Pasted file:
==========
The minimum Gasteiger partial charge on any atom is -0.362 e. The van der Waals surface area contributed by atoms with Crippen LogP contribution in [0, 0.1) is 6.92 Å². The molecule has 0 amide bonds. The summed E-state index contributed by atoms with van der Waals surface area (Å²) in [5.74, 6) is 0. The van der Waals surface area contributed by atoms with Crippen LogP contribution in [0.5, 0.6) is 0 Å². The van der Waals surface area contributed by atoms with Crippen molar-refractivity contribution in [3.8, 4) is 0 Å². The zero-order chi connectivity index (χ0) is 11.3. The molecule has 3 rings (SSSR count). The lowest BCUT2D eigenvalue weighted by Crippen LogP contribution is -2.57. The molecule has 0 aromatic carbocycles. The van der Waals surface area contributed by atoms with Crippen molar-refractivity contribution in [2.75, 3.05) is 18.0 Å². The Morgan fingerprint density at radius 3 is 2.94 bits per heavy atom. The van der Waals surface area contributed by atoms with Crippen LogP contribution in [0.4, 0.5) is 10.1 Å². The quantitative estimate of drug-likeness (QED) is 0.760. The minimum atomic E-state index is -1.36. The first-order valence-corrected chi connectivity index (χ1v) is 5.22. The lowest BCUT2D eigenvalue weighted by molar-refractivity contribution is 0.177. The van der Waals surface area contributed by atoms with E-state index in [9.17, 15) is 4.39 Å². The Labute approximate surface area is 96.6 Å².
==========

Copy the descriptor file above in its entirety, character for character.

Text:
The minimum Gasteiger partial charge on any atom is -0.362 e. The van der Waals surface area contributed by atoms with Crippen LogP contribution in [0, 0.1) is 6.92 Å². The molecule has 0 amide bonds. The summed E-state index contributed by atoms with van der Waals surface area (Å²) in [5.74, 6) is 0. The van der Waals surface area contributed by atoms with Crippen LogP contribution in [0.5, 0.6) is 0 Å². The van der Waals surface area contributed by atoms with Crippen molar-refractivity contribution in [3.8, 4) is 0 Å². The zero-order chi connectivity index (χ0) is 11.3. The molecule has 3 rings (SSSR count). The lowest BCUT2D eigenvalue weighted by Crippen LogP contribution is -2.57. The molecule has 0 aromatic carbocycles. The van der Waals surface area contributed by atoms with Crippen molar-refractivity contribution in [2.75, 3.05) is 18.0 Å². The Morgan fingerprint density at radius 3 is 2.94 bits per heavy atom. The van der Waals surface area contributed by atoms with Crippen LogP contribution in [0.4, 0.5) is 10.1 Å². The quantitative estimate of drug-likeness (QED) is 0.760. The minimum atomic E-state index is -1.36. The first-order valence-corrected chi connectivity index (χ1v) is 5.22. The lowest BCUT2D eigenvalue weighted by molar-refractivity contribution is 0.177. The van der Waals surface area contributed by atoms with E-state index in [9.17, 15) is 4.39 Å². The Labute approximate surface area is 96.6 Å².